How abortion access would vary without Roe v. Wade
A federal appeals court ruling Monday could limit abortion services throughout Missouri, including at a clinic in Kansas City.
The Eighth Circuit Court of Appeals struck down a lower court judge’s injunction against Missouri laws requiring clinics that provide abortions to be set up as ambulatory surgical centers and doctors who provide abortions to have admitting privileges at local hospitals.
Planned Parenthood’s affiliates in Missouri said the decision “could impact services within weeks” by forcing the groups to suspend abortion services in Columbia, delaying plans to expand into Joplin and Springfield and jeopardizing the Kansas City clinic’s efforts to regain its license, which expired last month after its doctor left in March.
“These requirements do nothing to help Missouri women, and in fact actually hurt them,” said Brandon Hill, president and CEO of Comprehensive Health of Planned Parenthood Great Plains, which serves the Kansas City area. “If these laws are allowed to take effect, women will now have to travel farther, wait longer, and use more of their own resources to access the health care they need most, if they can get care at all.”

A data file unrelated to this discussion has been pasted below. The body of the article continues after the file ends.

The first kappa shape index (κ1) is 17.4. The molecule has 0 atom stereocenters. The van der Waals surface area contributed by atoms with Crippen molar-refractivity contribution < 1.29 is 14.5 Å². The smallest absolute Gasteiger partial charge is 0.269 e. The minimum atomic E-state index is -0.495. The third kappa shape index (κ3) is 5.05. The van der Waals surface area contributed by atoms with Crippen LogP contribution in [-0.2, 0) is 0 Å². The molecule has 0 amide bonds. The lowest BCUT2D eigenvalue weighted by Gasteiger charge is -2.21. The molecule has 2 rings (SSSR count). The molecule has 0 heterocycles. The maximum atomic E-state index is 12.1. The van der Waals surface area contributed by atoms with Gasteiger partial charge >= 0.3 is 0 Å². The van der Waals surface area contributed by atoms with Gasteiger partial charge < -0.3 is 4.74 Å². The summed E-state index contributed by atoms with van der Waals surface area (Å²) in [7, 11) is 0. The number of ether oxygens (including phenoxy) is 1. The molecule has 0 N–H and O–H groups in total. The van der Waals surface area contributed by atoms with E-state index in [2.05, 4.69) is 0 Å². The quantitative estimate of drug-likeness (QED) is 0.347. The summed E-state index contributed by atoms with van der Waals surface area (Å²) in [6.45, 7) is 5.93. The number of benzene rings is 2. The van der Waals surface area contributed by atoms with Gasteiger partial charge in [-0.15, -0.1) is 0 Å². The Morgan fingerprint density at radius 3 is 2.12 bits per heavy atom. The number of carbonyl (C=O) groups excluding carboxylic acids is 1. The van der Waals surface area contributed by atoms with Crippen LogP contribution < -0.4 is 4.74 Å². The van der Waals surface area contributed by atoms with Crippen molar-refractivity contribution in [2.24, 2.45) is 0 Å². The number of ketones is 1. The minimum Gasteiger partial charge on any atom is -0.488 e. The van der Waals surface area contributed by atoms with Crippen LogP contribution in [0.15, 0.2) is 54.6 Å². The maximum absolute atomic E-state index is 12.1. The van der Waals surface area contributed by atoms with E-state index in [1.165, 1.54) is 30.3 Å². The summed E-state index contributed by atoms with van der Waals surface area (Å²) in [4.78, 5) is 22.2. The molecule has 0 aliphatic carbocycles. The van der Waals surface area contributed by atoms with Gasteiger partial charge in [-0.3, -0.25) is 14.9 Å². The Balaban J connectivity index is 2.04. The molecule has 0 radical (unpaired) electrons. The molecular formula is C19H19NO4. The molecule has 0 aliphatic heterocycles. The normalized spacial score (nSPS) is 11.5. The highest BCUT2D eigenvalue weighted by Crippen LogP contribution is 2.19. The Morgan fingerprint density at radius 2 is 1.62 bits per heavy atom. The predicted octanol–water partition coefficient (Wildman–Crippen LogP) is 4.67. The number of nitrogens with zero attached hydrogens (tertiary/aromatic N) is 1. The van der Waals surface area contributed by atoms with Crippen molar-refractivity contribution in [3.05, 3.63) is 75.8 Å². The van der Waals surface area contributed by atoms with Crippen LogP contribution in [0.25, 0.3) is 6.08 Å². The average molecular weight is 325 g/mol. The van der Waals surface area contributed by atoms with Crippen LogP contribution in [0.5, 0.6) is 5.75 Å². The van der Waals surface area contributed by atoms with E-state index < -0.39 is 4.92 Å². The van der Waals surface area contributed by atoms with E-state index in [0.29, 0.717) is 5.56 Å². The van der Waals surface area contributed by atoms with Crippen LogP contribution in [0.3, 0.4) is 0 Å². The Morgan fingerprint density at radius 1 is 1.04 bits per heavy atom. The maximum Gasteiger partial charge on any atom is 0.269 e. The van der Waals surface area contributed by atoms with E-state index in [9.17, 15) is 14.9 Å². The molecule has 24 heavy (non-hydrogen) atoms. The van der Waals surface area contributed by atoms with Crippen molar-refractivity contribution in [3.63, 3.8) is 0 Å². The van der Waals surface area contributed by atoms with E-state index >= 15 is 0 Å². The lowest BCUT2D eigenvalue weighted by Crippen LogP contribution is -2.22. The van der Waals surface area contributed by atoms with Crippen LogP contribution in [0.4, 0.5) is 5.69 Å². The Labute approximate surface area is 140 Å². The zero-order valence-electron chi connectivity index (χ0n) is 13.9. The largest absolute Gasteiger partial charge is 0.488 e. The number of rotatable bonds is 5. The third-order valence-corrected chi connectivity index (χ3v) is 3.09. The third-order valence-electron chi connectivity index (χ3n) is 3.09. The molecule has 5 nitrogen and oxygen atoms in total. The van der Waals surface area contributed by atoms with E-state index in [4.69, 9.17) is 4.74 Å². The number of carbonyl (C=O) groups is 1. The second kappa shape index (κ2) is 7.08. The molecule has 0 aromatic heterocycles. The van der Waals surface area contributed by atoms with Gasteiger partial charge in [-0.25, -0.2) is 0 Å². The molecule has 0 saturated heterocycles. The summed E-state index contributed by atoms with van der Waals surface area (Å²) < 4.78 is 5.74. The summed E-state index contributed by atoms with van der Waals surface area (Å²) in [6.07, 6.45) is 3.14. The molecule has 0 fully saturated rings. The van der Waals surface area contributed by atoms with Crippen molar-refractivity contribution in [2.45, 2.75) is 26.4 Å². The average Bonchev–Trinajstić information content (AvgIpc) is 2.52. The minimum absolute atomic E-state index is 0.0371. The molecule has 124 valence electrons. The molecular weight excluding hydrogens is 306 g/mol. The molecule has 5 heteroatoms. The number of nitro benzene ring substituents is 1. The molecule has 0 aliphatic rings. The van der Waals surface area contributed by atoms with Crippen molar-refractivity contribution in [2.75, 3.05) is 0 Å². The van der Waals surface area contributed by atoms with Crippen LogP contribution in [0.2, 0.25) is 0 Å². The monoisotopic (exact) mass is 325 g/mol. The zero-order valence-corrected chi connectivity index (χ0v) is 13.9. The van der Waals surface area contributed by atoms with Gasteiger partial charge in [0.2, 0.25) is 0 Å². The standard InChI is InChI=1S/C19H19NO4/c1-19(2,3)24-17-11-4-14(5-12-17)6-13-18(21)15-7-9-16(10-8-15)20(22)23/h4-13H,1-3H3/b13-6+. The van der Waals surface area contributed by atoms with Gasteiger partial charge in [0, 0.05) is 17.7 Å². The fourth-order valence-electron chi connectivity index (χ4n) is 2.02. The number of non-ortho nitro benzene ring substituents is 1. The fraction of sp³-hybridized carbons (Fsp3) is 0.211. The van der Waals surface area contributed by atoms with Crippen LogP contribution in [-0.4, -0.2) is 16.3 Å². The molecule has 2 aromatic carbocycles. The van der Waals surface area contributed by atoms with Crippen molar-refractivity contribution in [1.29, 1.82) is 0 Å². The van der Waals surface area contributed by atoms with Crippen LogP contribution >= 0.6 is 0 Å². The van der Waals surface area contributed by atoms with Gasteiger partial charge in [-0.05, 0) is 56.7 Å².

But Samuel Lee, who lobbies for abortion restrictions in Jefferson City, said the state never got the chance to make its case that the surgical center and admitting privileges requirements are beneficial to women’s health.
The three-judge appeals court panel ordered the injunction request be sent back to the lower court, which it instructed to “at the very least, weigh the state’s asserted benefits against the burdens associated with the requirement.”
“We’re very happy that the court of appeals reversed the lower court decision and we think when the district court looks at it again, they will uphold the law because it protects the health and safety of women who are seeking abortions in Missouri without imposing an undue burden on them,” Lee said.
Planned Parenthood officials said the Missouri requirements are “virtually identical” to a Texas law that the U.S. Supreme Court found caused an unconstitutional burden on women’s right to an abortion in the 2016 case Whole Woman’s Health v. Hellerstedt.
But Lee said there was a key distinction in the Missouri laws: they allowed the state’s Department for Health and Senior Services to grant waivers to some clinics, allowing them to get out of the ambulatory surgical center requirements.
The appeals court judges ruled that there was “not sufficient information at this point” to determine how the state would use those waivers, so the courts couldn’t rule on the merits of Planned Parenthood’s request for an injunction.
Planned Parenthood officials said they’re considering asking the full appeals court to review the three-judge panel’s decision.
Meanwhile, Lee said Monday’s ruling was a win for women.
“I just think this is important to protect the health and safety of women that these laws and regulations stay in place,” Lee said, “and it’s obvious that the Attorney General of Missouri agrees with that because they’ve been aggressively defending the law.”